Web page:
MV: What’s the best piece of advice on writing you’ve ever received?

JI: I don’t have any singular bit of advice that stands out in particular. I just know that I have benefited in so many ways from the generosity of my teachers and other writers along the way. At the University of Nebraska, I’m indebted to the time and energy my entire faculty offered me, but, in particular, my dissertation chair, Jonis Agee. No matter how awful I felt when I showed up for a meeting, I would leave marching with my head raised and ready to get to work.

MV: In a previous interview, you advised student writers to save all their writings, as one thought can lead to great success. Was that the case with Mr. and Mrs. Doctor?

JI: Indeed it was. Mr. and Mrs. Doctor started as a character sketch exercise in Susan Hubbard’s undergraduate fiction workshop at the University of Central Florida. For many years, I continued to return to that character — Job — until I discovered that to tell his story properly, I would need to write a novel.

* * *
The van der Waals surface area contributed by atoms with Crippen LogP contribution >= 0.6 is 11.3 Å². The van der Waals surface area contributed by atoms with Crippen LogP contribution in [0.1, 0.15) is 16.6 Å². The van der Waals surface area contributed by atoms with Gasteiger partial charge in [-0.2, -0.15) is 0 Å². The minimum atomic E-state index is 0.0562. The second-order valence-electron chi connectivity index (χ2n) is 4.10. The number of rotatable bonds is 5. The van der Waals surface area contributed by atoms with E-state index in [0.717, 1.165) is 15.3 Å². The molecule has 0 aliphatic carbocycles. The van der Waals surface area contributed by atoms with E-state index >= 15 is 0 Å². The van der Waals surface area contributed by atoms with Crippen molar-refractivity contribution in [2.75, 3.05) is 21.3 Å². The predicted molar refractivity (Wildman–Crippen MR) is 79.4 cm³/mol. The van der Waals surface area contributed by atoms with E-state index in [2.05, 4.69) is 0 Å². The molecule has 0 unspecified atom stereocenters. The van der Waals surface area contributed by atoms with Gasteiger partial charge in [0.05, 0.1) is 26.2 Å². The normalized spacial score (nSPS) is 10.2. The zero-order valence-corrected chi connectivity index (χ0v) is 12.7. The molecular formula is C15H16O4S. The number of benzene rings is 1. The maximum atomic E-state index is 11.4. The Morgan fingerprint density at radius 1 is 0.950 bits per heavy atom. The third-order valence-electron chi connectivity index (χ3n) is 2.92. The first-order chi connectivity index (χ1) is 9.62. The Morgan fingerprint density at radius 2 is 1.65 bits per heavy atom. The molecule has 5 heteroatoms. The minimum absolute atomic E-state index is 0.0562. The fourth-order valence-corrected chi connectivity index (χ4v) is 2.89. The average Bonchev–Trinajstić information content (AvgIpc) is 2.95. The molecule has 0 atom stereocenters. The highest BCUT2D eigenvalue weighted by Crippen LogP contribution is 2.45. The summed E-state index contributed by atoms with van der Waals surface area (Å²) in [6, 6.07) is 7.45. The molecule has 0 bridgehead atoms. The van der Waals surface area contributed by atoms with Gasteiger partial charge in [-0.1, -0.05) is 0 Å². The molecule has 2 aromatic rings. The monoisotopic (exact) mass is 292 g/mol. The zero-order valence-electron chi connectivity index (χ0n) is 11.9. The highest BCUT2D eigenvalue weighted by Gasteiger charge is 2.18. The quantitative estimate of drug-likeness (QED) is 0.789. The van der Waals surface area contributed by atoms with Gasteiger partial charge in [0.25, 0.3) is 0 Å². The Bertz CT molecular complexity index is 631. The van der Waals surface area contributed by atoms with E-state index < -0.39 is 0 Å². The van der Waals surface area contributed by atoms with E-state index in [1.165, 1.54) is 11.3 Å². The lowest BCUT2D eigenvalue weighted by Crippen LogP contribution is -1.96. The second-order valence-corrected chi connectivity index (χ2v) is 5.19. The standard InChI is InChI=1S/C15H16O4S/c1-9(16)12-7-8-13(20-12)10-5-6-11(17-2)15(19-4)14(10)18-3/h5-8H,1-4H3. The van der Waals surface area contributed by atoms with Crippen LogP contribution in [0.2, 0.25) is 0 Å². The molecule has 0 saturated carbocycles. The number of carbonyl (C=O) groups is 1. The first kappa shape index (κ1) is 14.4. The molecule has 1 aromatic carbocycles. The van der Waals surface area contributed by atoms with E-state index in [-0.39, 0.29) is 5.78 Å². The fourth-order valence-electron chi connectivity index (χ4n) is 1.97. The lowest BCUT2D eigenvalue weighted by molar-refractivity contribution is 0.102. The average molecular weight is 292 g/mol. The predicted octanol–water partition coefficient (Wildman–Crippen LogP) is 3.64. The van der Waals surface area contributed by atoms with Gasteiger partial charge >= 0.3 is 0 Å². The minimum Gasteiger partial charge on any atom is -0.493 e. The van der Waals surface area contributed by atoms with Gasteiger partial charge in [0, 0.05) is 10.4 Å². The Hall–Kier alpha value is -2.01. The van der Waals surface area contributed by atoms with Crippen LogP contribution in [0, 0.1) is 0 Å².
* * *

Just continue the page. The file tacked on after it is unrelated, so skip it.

MV: What’s next for you?

JI: I’m working on two other novels. A common feature of my work is exploring the condition of Nigerian immigrants, and their descendants, in America, and that continues to be the case with these projects. I know that is a little nebulous, but for now that’s all I can offer by way of description. ☺

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Julie Iromuanya is the author of Mr. and Mrs. Doctor (Coffee House Press), a finalist for the PEN/Faulkner Award, the PEN/Robert W. Bingham Prize for Debut Fiction, and the National Book Critics Circle John Leonard Prize for Debut Fiction. Her scholarly-critical work most recently appears in Converging Identities: Blackness in the Modern Diaspora (Carolina Academic Press). She was the inaugural Herbert W. Martin Fellow in Creative Writing at the University of Dayton. She has also been a Jane Tinkham Broughton Fellow in Fiction at Bread Loaf Writers’ Conference, a Tennessee Williams Scholar at the Sewanee Writers’ Conference, and a Bread Loaf Bakeless / Camargo France Fellow. Her work has also been supported by fellowships from the MacDowell Colony and the Vermont Studio Center. Iromuanya earned her B.A. at the University of Central Florida and her M.A. and Ph.D. at the University of Nebraska-Lincoln where she was a Presidential Fellow and award-winning teacher. She is an assistant professor in the creative writing MFA program at the University of Arizona. More info at julieiromuanya.com